MADISON, Wis. (AP) -- Republican legislators are filing notice that they will appeal a second ruling blocking laws weakening Democratic Gov. Tony Evers and Attorney General Josh Kaul.
Republicans passed the laws in a December lame-duck session, sparking multiple lawsuits from Democrats and their allies.
Dane County Circuit Judge Richard Niess last week ruled the session was illegal but the 3rd District Court of Appeals has stayed that order pending appeal.
Another Dane County judge, Frank Remington, struck down key portions of the laws on Tuesday, finding they violate the separation of powers between the legislative and executive branches.
Republican legislators' attorney, Misha Tseytlin (SATE'-lim), filed notice of appeal of Remington's ruling with the 3rd District on Thursday.
The state Senate's top Republican is telling 15 GOP appointees whom Democratic Gov. Tony Evers fired to go back to work.
Senate Republicans confirmed 82 appointees during a December lame-duck session. A Dane County judge ruled last week that the session was illegal and Evers rescinded the appointments. An appeals court on Wednesday stayed the judge's ruling, creating confusion about the appointees have their jobs back.
Evers gave 67 of the appointees their positions back Thursday but 15 higher-profile appointees remain out of work. Senate Majority Leader Scott Fitzgerald sent a letter to the appointees Friday saying the Legislature believes they still hold their positions given the stay and they can continue to serve.
One of the appointees, former Public Service Commission member Ellen Nowak, tried to go back to work Thursday but security guards wouldn't let her in the building.
Democratic Gov. Ton Evers says he decided to give dozens of Republican appointees their jobs back because they fill low-profile positions.
Senate Republicans confirmed 82 GOP appointees during a December lame-duck session. A Dane County judge ruled last week the session was illegal and Evers rescinded the appointments.
An appeals court stayed the ruling on Wednesday, creating confusion about the appointees' status. Evers gave 67 of the employees their jobs back Thursday with no explanation.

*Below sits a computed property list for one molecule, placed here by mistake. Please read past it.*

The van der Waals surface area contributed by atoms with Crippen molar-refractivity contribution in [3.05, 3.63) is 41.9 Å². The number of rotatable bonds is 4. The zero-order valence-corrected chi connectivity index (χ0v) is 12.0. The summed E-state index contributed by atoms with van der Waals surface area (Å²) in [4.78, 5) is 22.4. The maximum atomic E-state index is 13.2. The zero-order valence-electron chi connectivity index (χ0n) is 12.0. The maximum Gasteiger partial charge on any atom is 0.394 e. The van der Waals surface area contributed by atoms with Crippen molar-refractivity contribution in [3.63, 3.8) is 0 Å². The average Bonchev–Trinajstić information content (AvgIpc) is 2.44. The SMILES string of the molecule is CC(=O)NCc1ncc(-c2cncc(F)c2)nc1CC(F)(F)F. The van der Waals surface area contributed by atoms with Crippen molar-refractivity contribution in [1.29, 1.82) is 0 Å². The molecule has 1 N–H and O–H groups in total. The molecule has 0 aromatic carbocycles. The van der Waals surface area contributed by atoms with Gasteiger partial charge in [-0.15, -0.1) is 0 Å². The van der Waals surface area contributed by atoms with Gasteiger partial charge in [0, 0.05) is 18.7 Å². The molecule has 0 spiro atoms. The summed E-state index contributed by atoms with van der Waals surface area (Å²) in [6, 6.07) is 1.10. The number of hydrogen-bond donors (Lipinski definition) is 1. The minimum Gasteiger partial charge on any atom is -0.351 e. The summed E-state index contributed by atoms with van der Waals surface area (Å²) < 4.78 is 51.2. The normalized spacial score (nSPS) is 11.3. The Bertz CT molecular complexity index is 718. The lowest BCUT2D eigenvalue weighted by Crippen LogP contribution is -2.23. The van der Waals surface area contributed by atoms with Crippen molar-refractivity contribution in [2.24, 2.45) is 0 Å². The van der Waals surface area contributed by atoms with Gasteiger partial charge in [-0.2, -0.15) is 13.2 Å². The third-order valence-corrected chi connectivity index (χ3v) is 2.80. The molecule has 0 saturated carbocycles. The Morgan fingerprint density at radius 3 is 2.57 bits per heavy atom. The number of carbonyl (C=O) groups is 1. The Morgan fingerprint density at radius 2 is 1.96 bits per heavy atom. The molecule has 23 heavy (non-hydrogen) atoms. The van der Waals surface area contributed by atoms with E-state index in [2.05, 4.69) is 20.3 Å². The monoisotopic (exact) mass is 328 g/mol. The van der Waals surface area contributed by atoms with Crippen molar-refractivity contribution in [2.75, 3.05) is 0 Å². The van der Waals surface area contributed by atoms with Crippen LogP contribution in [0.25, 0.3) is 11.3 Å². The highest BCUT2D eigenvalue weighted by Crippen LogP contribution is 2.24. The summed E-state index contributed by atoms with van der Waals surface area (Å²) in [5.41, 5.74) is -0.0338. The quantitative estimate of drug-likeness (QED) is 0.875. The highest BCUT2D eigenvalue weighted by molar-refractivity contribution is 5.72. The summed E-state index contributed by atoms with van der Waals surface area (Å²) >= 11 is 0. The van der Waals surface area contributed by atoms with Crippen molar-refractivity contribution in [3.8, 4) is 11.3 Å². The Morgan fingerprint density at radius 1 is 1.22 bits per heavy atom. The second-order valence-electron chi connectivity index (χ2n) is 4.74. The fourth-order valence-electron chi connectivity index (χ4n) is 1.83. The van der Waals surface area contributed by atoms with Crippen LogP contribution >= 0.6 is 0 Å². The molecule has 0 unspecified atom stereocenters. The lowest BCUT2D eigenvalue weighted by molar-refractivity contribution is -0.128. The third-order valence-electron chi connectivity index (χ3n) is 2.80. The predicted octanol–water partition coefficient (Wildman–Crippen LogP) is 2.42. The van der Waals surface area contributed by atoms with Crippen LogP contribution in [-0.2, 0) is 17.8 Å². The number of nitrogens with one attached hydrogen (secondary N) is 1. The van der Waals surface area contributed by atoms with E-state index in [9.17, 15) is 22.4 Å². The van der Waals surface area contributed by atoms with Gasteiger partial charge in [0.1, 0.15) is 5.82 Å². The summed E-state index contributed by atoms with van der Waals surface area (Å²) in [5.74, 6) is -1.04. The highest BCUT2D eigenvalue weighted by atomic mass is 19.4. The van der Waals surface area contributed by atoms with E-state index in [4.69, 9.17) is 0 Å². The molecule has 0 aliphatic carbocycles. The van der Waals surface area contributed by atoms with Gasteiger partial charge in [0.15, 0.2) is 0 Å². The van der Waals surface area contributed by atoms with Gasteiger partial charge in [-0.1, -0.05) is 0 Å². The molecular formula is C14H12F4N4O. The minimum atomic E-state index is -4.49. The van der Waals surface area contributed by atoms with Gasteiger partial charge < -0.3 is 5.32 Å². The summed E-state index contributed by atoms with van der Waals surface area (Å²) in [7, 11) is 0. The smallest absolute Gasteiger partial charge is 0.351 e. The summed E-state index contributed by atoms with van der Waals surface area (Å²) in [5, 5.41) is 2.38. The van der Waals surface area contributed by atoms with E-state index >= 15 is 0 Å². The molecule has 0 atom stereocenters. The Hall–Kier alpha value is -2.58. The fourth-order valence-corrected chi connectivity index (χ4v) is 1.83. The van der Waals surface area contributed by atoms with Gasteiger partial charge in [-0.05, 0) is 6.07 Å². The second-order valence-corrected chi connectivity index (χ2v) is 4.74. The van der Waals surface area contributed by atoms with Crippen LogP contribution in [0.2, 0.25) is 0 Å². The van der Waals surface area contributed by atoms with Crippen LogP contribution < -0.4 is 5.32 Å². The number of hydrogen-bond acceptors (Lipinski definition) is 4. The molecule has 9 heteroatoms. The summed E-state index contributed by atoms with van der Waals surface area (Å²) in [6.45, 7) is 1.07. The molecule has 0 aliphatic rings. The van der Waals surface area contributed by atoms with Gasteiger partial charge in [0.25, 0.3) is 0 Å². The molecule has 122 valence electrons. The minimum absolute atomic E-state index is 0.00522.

On Friday Senate Majority Leader Scott Fitzgerald rejected Evers' actions, saying the stay means the appointees never lost their jobs in the first place.
Evers told reporters during an appearance at a business conference in Madison that he feels he could legally rescind the appointments because the lower court invalidated the session.
He says he reappointed most of the employees because they're serve on low-profile boards and commissions and it's hard to find people willing to serve. He says he hadn't seen Fitzgerald's latest remarks "in the huffing and puffing world."
The state Senate's top Republican is rejecting 67 of Democratic Gov. Tony Evers' appointments, saying a court ruling prevents him from filling the positions.
Senate Republicans confirmed 82 of former Republican Gov. Scott Walker's appointees during a December lame-duck session. A Dane County judge last week ruled the session was illegal, prompting Evers to rescind the appointments.
A state appeals court on Wednesday stayed the ruling. Republicans maintain that order means all 82 appointees remain in place. Evers disagrees but on Thursday he reappointed 67 of the 82 appointees with no explanation.
Senate Majority Leader Scott Fitzgerald sent Evers a letter on Friday saying he got the list of appointees but the list "must be in error" because the stay means the positions are already filled. He says any attempt to change that would violate the stay order.